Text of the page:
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Many that work with AI have tried to make systems that can provide explanations for how they think. As AI becomes more popular, explaining how they think could increase users trust. This is a good move for data scientists.
Trust in AI: Long Attempted
This is not a new thing. Researchers at the Bretagne Atlantique Research Center have been trying to do this for sometime. So have scientists at the French National Center for Scientific Research. The study explored and questions where or not a it would help increase user trust. Researchers’ hopes are to better understand how explaining an AI’s actions may prevent some of the resistance. Resistance to change often accompanies not understanding something. Their paper was published in Nature Machine Intelligence. It argues that an AI system’s explanations might not actually be as truthful as some users assume them to be.
This paper originates from our desire to explore an intuitive gap. As interacting humans, we are used to not always trusting provided explanations, yet as computer scientists, we continuously hear that explainability is paramount for the acceptance of AI by the general public. While we recognize the benefits of AI explainability in some contexts (e.g., an AI designer operating on a ‘white box’), we wanted to make a point on its limits from the user (i.e., ‘black box’) perspectiveErwan Le Merrer and Gilles Trédan
AI Needs Accountability
Many researchers have argued that AI algorithms and other ML (Machine Learning) tools should be able to explain their rationale. Trédan and Le Merrer, though, say an AI explanation would have value locally. Locally as in, providing feedback to its developers who are trying to debug it. The pair think they might be deceptive in remote contexts. This is because some AI systems are managed and trained by a specific providers and therefor, its decisions are delivered by a third party.
A user’s understanding of the decisions she faces is a core societal problem for the adoption of AI-based algorithmic decisions. We exposed that logical explanations from a provider can always be prone to attacks (i.e., lies), that are difficult or impossible to detect for an isolated user. We show that the space of features and possible attacks is very large, so that even if users collude to spot the problem, these lies remain difficult to detect.Le Merrer and Trédan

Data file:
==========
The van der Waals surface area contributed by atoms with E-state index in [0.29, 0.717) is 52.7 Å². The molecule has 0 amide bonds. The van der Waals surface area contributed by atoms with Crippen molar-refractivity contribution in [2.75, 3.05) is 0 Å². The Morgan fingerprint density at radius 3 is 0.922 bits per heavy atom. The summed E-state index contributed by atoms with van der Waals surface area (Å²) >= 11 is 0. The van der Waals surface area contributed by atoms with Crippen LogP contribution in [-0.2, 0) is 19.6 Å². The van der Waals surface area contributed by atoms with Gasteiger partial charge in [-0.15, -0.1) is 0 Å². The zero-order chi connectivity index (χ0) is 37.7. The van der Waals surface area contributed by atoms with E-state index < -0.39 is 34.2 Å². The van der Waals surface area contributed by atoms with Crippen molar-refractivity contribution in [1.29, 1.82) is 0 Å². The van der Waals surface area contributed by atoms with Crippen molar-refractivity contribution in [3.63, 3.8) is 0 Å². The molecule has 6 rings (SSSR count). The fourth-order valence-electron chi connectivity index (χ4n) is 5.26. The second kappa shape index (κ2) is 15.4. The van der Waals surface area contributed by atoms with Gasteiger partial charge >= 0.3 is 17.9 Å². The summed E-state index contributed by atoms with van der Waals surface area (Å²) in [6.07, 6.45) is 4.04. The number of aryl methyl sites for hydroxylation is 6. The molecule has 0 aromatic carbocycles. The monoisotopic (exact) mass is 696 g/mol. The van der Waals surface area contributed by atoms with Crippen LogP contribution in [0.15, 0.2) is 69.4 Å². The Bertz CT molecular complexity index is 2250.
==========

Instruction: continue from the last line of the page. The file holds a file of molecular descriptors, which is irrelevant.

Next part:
Providing a Better Explanation
So, to provide a better explanation to their idea’s reasoning, the pair drew an analogy to a bouncer outside a club. A bouncer might who might lie when talking to individual customers exactly why they are denied to enter the club. Similarly, the scientist suggest that remote service providers could possibly lie to users about an AI’s reasoning for its predictions and actions. They are referring to it as ‘the bouncer problem.’
Our work questions the widespread belief that explanations will increase users’ trust in AI systems. We rather conclude the opposite: From a user perspective and without pre-existing trust, explanations can easily be lies and therefore can explain anything anyhow. We believe that users’ trust should be sought using other approaches (e.g., in-premises white box algorithm auditing, cryptographic approaches, etc.).Le Merrer and Trédan
Le Merrer and Trédan showed examples of how explainability of AI’s could be affected in this way. They hope: That their work inspires further studies to explore developing such machine learning algorithms that can explain themselves. The whole point of this is to increase the average persons trust in AI.
We plan to continue studying AI systems from the users’ (i.e., ‘black box’) perspective, particularly exploring this question: What can regular users discover/learn/understand/infer about the AI systems that shape a growing part of their life? For instance, we are currently studying the phenomenon of user shadow banning (i.e., blocking or partially excluding a user from being able to reach an online community) on platforms that claim that they are not using this method.Le Merrer and Trédan